If you sell necessities to the comfortable, they can and will pay more.  You should plan on raising prices.  Your limiting factor is their ability to switch to a competitive product.  For this reason, you want to watch your competitor’s prices closely.  If they raise their prices, follow immediately.  This is not a time to try to steal market share.  If you don’t follow, they may bring their prices back down and you’ve missed your opportunity.  If they don’t lead the price increase, you may try leading.  Raise your price and watch your competitors’ prices closely.  You can reverse course if your competitors don’t follow.  When you and your competitors raise prices, industry profits will go up with little impact on unit sales.  

Important Note:  It is illegal to discuss prices with your competitors.  Just don’t.  The pricing actions described in the previous paragraph are often called “implicit collusion” and do not involve you illegally discussing prices with your rivals. Check with your legal department for the safest advice. 

If you sell luxuries to the comfortable, your strategy will be similar to selling necessities to the comfortable, but the results will be slightly different.  Regardless of whether or not you raise prices, you will sell fewer units.  Many of these buyers are worried about what will happen in the future.  Many feel guilty about buying when others can’t.  As a result, they cut back on spending on non-essentials.  These market conditions will drive down your unit sales.  But the good news is that your price increase isn’t causing it.  Like selling necessities, if you and your competitors raise prices, you will make more profit than if you don’t.  Unit sales will likely decline, but it’s probably due to market conditions and not your price increase. If the market will shrink regardless of industry prices, it makes sense to raise them.  

Most B2B companies sell to other profitable companies, so the comfortable strategy applies.  Try to raise prices.  You’re suffering from lower margins due to increased costs.  So are your competitors.  It’s a safe bet that they are also trying to figure out how to raise their prices.  It may feel risky, but raising prices has never had less risk.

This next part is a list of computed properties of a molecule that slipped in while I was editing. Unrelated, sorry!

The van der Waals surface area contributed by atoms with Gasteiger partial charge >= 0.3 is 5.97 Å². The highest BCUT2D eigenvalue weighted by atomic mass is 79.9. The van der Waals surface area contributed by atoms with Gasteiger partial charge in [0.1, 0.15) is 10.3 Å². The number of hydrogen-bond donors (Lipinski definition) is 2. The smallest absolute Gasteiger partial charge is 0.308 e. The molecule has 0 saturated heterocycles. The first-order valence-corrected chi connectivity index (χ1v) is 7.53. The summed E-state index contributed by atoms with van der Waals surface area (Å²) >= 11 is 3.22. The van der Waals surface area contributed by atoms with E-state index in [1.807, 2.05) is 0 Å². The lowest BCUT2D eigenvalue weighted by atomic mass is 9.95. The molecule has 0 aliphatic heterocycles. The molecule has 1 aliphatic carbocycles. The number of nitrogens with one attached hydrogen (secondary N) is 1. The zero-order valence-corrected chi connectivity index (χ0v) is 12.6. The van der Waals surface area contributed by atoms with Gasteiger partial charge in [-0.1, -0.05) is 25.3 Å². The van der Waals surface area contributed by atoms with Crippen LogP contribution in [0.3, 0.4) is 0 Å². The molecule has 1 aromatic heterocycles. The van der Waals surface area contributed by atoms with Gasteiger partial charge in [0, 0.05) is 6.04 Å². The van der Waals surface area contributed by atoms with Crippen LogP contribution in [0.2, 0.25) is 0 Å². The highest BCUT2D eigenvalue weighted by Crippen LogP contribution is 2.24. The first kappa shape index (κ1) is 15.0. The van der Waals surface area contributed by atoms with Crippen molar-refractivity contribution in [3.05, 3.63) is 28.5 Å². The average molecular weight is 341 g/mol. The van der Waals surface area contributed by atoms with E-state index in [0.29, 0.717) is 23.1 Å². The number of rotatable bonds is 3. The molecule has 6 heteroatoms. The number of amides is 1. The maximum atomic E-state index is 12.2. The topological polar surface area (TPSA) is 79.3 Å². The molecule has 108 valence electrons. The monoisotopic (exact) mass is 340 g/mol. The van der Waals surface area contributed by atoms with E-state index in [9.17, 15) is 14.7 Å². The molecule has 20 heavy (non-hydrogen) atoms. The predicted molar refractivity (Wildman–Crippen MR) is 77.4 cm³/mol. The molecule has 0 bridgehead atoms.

To summarize, if most of your customers are struggling to make ends meet, expect lower unit sales and hold your prices as low as possible.  Try to weather the storm.  However, if most of your customers are comfortable, start figuring out how to raise your prices, intelligently. You’re missing an opportunity if you’re not raising your prices now. 

Written by Mark Stiving, Ph.D.
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Mark Stiving
For 28 years, Mark Stiving, Ph.D. has led, coached, and taught businesses through the lens of pricing, a radically different approach from other business experts. Mark has driven company-wide pricing initiatives worth hundreds of millions of dollars in incremental profit. He started and sold three companies and has written three books on pricing and value. Mark evangelizes pricing at major conferences and has conducted more than 400 days of corporate training for companies like Bloomberg, Ernst & Young, and Tyco Electronics. Mark’s doctorate is in marketing from UC Berkeley, and he lives in Reno. Mark is the Chief Pricing Educator at Impact Pricing LLC.

Mark Stiving is an opinion columnist for the CEOWORLD magazine. Connect with him through LinkedIn.